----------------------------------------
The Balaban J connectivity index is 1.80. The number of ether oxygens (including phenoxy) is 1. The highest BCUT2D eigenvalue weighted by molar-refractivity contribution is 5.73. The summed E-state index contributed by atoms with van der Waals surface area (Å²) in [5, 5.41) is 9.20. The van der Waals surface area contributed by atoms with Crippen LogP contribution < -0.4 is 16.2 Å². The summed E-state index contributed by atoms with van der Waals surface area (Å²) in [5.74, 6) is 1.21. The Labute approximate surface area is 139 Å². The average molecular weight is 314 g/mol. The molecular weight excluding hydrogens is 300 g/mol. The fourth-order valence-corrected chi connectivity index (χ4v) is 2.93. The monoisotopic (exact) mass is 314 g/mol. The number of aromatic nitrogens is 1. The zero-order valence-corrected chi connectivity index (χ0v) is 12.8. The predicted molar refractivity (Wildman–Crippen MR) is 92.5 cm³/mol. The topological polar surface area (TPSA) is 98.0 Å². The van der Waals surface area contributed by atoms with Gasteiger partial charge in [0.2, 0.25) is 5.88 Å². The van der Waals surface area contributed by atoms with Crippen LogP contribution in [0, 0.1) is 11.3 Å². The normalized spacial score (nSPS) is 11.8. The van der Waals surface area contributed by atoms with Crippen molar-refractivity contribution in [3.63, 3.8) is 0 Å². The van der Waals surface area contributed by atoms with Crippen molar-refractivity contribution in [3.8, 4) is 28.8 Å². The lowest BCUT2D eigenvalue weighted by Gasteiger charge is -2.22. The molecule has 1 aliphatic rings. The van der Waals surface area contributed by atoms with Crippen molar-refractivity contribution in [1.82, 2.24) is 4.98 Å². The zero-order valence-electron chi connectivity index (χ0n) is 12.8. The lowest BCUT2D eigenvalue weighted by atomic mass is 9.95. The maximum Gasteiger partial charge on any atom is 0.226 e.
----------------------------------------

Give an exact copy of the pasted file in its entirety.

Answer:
The Balaban J connectivity index is 1.80. The number of ether oxygens (including phenoxy) is 1. The highest BCUT2D eigenvalue weighted by molar-refractivity contribution is 5.73. The summed E-state index contributed by atoms with van der Waals surface area (Å²) in [5, 5.41) is 9.20. The van der Waals surface area contributed by atoms with Crippen LogP contribution < -0.4 is 16.2 Å². The summed E-state index contributed by atoms with van der Waals surface area (Å²) in [5.74, 6) is 1.21. The Labute approximate surface area is 139 Å². The average molecular weight is 314 g/mol. The molecular weight excluding hydrogens is 300 g/mol. The fourth-order valence-corrected chi connectivity index (χ4v) is 2.93. The monoisotopic (exact) mass is 314 g/mol. The number of aromatic nitrogens is 1. The zero-order valence-corrected chi connectivity index (χ0v) is 12.8. The predicted molar refractivity (Wildman–Crippen MR) is 92.5 cm³/mol. The topological polar surface area (TPSA) is 98.0 Å². The van der Waals surface area contributed by atoms with Gasteiger partial charge in [0.2, 0.25) is 5.88 Å². The van der Waals surface area contributed by atoms with Crippen LogP contribution in [0, 0.1) is 11.3 Å². The normalized spacial score (nSPS) is 11.8. The van der Waals surface area contributed by atoms with Crippen molar-refractivity contribution in [3.63, 3.8) is 0 Å². The van der Waals surface area contributed by atoms with Crippen molar-refractivity contribution in [3.8, 4) is 28.8 Å². The lowest BCUT2D eigenvalue weighted by Gasteiger charge is -2.22. The molecule has 1 aliphatic rings. The van der Waals surface area contributed by atoms with Crippen molar-refractivity contribution in [1.82, 2.24) is 4.98 Å². The zero-order valence-electron chi connectivity index (χ0n) is 12.8. The lowest BCUT2D eigenvalue weighted by atomic mass is 9.95. The maximum Gasteiger partial charge on any atom is 0.226 e.